UK data breach fines top £2.5m

data securityFines for data breaches in the UK have more than tripled in value during the past year – with private sector firms facing increased sanctions – according to a Freedom of Information request.
ViaSat UK obtained a breakdown of reported breaches and monetary penalties issued by the Information Commissioner’s Office between March 8 2012 and March 8 2013. It finds that breaches reported have grown from 730 in the preceding 12 months to 1,150 in the latest period. During the same period, fines levied have grown from £791,000 (nine separate penalties) to £2,610,000 (20 separate penalties).
“It is cleart hat the ICO is standing by its promise to use both the carrot and the stick when enforcing the Data Protection Act,” said ViaSat UK chief executive Chris McIntosh. “Not only has the number of monetary penalties increased year-on-year, but they have grown in size and been implemented across both the public and private sectors.”
In the 2011 period, eight of the nine penalties were levied against public sector organizations (£790,000 out of the total £791,000). During the 2012 period, 16 out of 20 penalties were on the public sector (£2,090,000 out of the total £2,610,000). This shows an increasing willingness to take action against the private sector – but public sector penalties still dominate.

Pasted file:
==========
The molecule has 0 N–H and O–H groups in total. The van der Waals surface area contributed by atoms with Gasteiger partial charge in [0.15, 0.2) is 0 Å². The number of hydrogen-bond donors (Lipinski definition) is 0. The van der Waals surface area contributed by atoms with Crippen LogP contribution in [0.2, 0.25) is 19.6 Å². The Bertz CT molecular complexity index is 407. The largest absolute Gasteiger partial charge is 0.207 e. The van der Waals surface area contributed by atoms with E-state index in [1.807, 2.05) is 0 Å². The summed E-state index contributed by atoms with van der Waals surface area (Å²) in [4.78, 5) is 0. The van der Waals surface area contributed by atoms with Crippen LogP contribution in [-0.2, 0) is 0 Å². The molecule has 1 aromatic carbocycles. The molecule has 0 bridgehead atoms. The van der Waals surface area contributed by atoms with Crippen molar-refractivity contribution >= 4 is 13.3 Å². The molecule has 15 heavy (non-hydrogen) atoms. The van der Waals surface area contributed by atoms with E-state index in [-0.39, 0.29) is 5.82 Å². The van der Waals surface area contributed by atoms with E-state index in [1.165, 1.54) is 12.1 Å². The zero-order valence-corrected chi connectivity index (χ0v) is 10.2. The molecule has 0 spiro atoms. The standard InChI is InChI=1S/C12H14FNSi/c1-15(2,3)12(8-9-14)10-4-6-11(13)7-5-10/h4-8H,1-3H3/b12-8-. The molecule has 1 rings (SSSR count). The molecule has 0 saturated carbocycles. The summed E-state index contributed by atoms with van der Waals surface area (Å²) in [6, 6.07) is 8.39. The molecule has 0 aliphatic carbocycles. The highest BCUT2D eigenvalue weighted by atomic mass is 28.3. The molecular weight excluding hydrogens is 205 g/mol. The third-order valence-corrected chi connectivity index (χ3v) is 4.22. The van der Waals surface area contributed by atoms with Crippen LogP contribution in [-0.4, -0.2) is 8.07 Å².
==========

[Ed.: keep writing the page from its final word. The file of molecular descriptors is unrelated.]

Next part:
The largest fine in the private sector was issued to Sony, which was slapped with £250,000 penalty for the 2011 breach of the PlayStation Network. The figures do not include the £440,000 fine for two directors of a firm which sent spam texts, however, which was levied in November last year. This is because it was not for a data breach.
In the public sector, eight penalties were levied against local councils (a total of £845,000), and six penalties against NHS bodies (a total of £945,000). Most of the penalties were for simple human error – especially sending or sharing information inappropriately.
Macintosh added: “What is clear from these finding is that the human factor is still the primary cause behind data breaches. However, this doesn’t mean that organisations can assume their other defences are now airtight: a truly secure system means taking into account every single way that data could be lost or misused, from encrypting devices to making sure employees know how to use email, as well as how they interact with one another.”

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